A circle of friends connected by gootouch! The “FIST BUMP” corner of the radio program “GRAND MARQUEE” features people who live and enjoy Tokyo in a relay format.
On April 10, conductor Kenshiro Sakairi introduced Kaori Chiba, CEO of kaeka, a speech training venture company, who began competing in Japanese speechwriting at age 15 and won three national speech contests. She is a speechwriter and speech trainer for executives and politicians, and we asked her about her surprising start in speechwriting and her tips for giving speeches and presentations that can be put into practice immediately.
Won a national championship in a speech contest in order to be recommended for admission without having to study, which he was not good at.
Takano (MC): Ms. Chiba, yesterday you mentioned that Mr. Sakairi is a brilliant and talented person.
Chiba: No, no, no, this is me being considerate (haha).
Takano: she was already smiling when she came in. The air is very soft.
Takano: We are looking forward to learning a lot from you today.
Celeina (MC): Since you are a professional storyteller, we would like to ask for your guidance.
Takano: Ms. Chiba, you started the speech contest “oratory” at the age of 15.
Chiba: That’s right. It is a speech contest in Japanese, and it is a rare competition in which you have to write a manuscript of about 1,600 words based on your own interviews, and then compete in a speech contest to see how well you can deliver your speech.
Takano: What made you start this competition?
Chiba: On the surface, I often say that I thought it would be cool to speak in an interview, but behind the scenes, I hated studying and was terrible at it, but I was told that if I won the national championship in oratory, I could be recommended to a private university in Tokyo. I started thinking that I would go to the university with a recommendation without studying.
Takano: Some students might be inspired to do their best in oratory after hearing this.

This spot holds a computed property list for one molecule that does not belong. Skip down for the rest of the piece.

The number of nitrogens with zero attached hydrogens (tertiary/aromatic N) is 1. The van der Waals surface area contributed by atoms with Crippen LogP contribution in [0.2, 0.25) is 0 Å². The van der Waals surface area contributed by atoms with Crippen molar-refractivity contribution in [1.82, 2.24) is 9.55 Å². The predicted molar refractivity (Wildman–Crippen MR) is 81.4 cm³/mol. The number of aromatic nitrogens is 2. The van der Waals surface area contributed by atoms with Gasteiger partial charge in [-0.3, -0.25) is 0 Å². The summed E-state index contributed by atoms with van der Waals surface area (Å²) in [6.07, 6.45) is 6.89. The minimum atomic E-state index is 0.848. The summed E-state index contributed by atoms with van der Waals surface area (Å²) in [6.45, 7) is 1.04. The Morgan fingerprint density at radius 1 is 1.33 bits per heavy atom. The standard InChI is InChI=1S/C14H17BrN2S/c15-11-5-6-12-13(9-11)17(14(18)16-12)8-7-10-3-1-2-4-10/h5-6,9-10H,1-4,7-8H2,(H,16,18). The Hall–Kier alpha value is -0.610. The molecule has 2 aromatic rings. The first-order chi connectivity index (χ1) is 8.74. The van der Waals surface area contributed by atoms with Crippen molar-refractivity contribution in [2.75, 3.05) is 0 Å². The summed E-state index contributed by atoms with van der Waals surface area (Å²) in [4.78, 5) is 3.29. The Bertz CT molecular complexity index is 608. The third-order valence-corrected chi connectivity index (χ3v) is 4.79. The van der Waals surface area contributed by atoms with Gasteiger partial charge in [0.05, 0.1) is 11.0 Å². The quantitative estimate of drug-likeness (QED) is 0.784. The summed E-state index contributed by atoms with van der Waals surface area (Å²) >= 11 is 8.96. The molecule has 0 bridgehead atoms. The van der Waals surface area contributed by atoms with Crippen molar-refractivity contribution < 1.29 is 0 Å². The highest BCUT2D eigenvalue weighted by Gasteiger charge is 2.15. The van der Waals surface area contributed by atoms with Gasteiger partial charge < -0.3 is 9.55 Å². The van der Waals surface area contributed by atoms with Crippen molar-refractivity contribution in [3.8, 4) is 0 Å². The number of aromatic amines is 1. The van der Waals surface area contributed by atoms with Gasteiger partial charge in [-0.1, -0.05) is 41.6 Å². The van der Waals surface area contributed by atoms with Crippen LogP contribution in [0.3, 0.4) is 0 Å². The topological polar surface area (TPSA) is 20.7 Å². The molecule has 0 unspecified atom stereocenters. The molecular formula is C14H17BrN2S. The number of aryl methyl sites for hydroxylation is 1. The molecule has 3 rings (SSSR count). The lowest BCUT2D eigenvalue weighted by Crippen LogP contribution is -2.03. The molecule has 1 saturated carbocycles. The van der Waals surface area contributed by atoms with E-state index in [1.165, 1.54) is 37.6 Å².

Celeina: That’s smart.
Chiba: No, no (haha). When I first started, I was told that oratory is something that shady people do because of its humble image. I was frustrated, and as I tried harder and harder, I was immersed in it.
Celeina: And how did you start kaeka after that?
Chiba: I won three national championships and the Prime Minister’s Prize in oratory. I wasn’t that good at speaking to begin with, but I had a story about how I got good at oratory, so I thought it would be more interesting to do this in society, and as a result, I decided to start my own business.
Takano: What exactly do you teach?
Chiba: I mainly teach businessmen and politicians how to speak. In particular, I teach voice information. I train them on the speed and pitch of their voice, as well as how to pause their speech. I also provide training on how to create a manuscript, such as which order to speak in to make it easier to understand, and how to craft a message.
Takano: It seems to be in great demand among business people, doesn’t it?
Chiba: That’s right. Recently, we have had people in their teens to those in their 60s in our classes. So we have people in leadership positions in management and administration, school teachers, human resources, and even people who are about to be interviewed for college admissions recommendations.
Takano: Certainly, even in our daily lives, we have time for public speaking.
Chiba: That’s right. Many people come to us because they are not good at speaking on their own or because they have trouble speaking well at interviews.
An explanation of “inflection changes” that can immediately change the way you speak and tips for wedding speeches.
Celeina: I saw your Twitter page. I saw your video explaining “inflection change,” and I was wondering if you could explain again what it is?
Chiba: It is a part of our training on how to communicate, and it is easy to understand if you change the speed of your voice. I reproduced the video on Twitter, saying that you should speak at a slower speed only when you want to emphasize something, and people saw it.